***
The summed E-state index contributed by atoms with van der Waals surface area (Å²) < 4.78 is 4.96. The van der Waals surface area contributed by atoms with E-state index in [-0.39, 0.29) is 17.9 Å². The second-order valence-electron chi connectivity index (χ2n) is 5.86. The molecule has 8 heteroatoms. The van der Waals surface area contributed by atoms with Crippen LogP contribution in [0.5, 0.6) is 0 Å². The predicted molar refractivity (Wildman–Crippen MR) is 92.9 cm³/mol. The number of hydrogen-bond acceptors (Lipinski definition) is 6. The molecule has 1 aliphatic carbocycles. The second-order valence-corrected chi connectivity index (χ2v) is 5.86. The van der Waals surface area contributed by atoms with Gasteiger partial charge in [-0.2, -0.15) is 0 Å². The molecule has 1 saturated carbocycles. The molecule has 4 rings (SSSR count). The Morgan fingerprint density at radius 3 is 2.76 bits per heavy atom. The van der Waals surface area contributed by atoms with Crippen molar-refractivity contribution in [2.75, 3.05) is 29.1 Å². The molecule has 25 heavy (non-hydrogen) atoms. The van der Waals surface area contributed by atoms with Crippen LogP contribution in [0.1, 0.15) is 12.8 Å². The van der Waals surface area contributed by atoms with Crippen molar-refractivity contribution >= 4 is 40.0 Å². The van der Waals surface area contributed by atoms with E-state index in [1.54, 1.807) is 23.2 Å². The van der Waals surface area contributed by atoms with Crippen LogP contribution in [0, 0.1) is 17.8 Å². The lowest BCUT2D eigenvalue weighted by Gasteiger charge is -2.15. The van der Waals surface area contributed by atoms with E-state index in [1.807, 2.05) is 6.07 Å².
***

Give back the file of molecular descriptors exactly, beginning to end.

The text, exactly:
The summed E-state index contributed by atoms with van der Waals surface area (Å²) < 4.78 is 4.96. The van der Waals surface area contributed by atoms with E-state index in [-0.39, 0.29) is 17.9 Å². The second-order valence-electron chi connectivity index (χ2n) is 5.86. The molecule has 8 heteroatoms. The van der Waals surface area contributed by atoms with Crippen LogP contribution in [0.5, 0.6) is 0 Å². The predicted molar refractivity (Wildman–Crippen MR) is 92.9 cm³/mol. The number of hydrogen-bond acceptors (Lipinski definition) is 6. The molecule has 1 aliphatic carbocycles. The second-order valence-corrected chi connectivity index (χ2v) is 5.86. The van der Waals surface area contributed by atoms with Gasteiger partial charge in [-0.2, -0.15) is 0 Å². The molecule has 1 saturated carbocycles. The molecule has 4 rings (SSSR count). The Morgan fingerprint density at radius 3 is 2.76 bits per heavy atom. The van der Waals surface area contributed by atoms with Crippen molar-refractivity contribution in [2.75, 3.05) is 29.1 Å². The molecule has 25 heavy (non-hydrogen) atoms. The van der Waals surface area contributed by atoms with Crippen LogP contribution in [0.1, 0.15) is 12.8 Å². The van der Waals surface area contributed by atoms with Crippen molar-refractivity contribution >= 4 is 40.0 Å². The van der Waals surface area contributed by atoms with E-state index in [1.54, 1.807) is 23.2 Å². The van der Waals surface area contributed by atoms with Crippen LogP contribution in [0, 0.1) is 17.8 Å². The lowest BCUT2D eigenvalue weighted by Gasteiger charge is -2.15. The van der Waals surface area contributed by atoms with E-state index in [1.807, 2.05) is 6.07 Å².